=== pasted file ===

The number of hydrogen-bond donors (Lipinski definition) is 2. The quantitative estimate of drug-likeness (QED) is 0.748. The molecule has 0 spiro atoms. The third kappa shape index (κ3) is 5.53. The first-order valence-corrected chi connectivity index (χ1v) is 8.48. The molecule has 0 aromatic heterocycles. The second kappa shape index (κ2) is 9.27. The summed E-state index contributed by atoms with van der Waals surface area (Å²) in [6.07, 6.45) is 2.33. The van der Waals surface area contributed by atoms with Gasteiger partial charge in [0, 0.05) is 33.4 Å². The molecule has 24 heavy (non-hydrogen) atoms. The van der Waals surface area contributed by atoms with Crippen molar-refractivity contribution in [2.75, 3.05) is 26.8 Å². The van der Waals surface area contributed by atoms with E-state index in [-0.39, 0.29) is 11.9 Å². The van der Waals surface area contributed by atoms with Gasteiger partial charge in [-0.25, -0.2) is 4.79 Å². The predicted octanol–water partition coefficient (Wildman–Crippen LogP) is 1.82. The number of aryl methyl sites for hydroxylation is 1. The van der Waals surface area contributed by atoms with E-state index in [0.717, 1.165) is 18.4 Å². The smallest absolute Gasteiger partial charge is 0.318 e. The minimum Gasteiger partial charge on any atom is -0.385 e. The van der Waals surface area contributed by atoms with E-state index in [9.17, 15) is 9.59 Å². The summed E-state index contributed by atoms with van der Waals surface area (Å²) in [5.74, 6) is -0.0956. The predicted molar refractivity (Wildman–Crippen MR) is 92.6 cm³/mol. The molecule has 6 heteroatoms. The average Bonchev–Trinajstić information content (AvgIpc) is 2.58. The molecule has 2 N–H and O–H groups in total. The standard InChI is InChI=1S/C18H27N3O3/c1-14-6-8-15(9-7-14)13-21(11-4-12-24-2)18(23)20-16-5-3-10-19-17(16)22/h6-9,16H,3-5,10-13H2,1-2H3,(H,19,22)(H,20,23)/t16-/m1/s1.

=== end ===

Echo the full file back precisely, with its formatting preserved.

The number of hydrogen-bond donors (Lipinski definition) is 2. The quantitative estimate of drug-likeness (QED) is 0.748. The molecule has 0 spiro atoms. The third kappa shape index (κ3) is 5.53. The first-order valence-corrected chi connectivity index (χ1v) is 8.48. The molecule has 0 aromatic heterocycles. The second kappa shape index (κ2) is 9.27. The summed E-state index contributed by atoms with van der Waals surface area (Å²) in [6.07, 6.45) is 2.33. The van der Waals surface area contributed by atoms with Gasteiger partial charge in [0, 0.05) is 33.4 Å². The molecule has 24 heavy (non-hydrogen) atoms. The van der Waals surface area contributed by atoms with Crippen molar-refractivity contribution in [2.75, 3.05) is 26.8 Å². The van der Waals surface area contributed by atoms with E-state index in [-0.39, 0.29) is 11.9 Å². The van der Waals surface area contributed by atoms with Gasteiger partial charge in [-0.25, -0.2) is 4.79 Å². The predicted octanol–water partition coefficient (Wildman–Crippen LogP) is 1.82. The number of aryl methyl sites for hydroxylation is 1. The van der Waals surface area contributed by atoms with E-state index in [0.717, 1.165) is 18.4 Å². The smallest absolute Gasteiger partial charge is 0.318 e. The minimum Gasteiger partial charge on any atom is -0.385 e. The van der Waals surface area contributed by atoms with E-state index in [9.17, 15) is 9.59 Å². The summed E-state index contributed by atoms with van der Waals surface area (Å²) in [5.74, 6) is -0.0956. The predicted molar refractivity (Wildman–Crippen MR) is 92.6 cm³/mol. The molecule has 6 heteroatoms. The average Bonchev–Trinajstić information content (AvgIpc) is 2.58. The molecule has 2 N–H and O–H groups in total. The standard InChI is InChI=1S/C18H27N3O3/c1-14-6-8-15(9-7-14)13-21(11-4-12-24-2)18(23)20-16-5-3-10-19-17(16)22/h6-9,16H,3-5,10-13H2,1-2H3,(H,19,22)(H,20,23)/t16-/m1/s1.